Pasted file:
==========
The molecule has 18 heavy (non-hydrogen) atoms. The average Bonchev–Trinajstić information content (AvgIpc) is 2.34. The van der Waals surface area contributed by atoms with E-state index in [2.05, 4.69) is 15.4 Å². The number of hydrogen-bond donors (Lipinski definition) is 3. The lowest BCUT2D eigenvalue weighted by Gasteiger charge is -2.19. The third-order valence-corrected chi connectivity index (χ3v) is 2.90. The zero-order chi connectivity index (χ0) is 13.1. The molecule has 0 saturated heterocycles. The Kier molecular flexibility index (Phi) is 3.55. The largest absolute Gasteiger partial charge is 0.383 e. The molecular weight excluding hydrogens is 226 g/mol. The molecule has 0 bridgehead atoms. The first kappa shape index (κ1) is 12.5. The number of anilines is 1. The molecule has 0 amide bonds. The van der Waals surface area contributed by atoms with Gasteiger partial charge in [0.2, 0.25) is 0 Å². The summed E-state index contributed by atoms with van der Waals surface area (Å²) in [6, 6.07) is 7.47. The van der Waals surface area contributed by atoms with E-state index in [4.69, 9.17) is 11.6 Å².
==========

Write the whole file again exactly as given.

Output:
The molecule has 18 heavy (non-hydrogen) atoms. The average Bonchev–Trinajstić information content (AvgIpc) is 2.34. The van der Waals surface area contributed by atoms with E-state index in [2.05, 4.69) is 15.4 Å². The number of hydrogen-bond donors (Lipinski definition) is 3. The lowest BCUT2D eigenvalue weighted by Gasteiger charge is -2.19. The third-order valence-corrected chi connectivity index (χ3v) is 2.90. The zero-order chi connectivity index (χ0) is 13.1. The molecule has 0 saturated heterocycles. The Kier molecular flexibility index (Phi) is 3.55. The largest absolute Gasteiger partial charge is 0.383 e. The molecular weight excluding hydrogens is 226 g/mol. The molecule has 0 bridgehead atoms. The first kappa shape index (κ1) is 12.5. The number of anilines is 1. The molecule has 0 amide bonds. The van der Waals surface area contributed by atoms with Gasteiger partial charge in [0.2, 0.25) is 0 Å². The summed E-state index contributed by atoms with van der Waals surface area (Å²) in [6, 6.07) is 7.47. The van der Waals surface area contributed by atoms with E-state index in [4.69, 9.17) is 11.6 Å².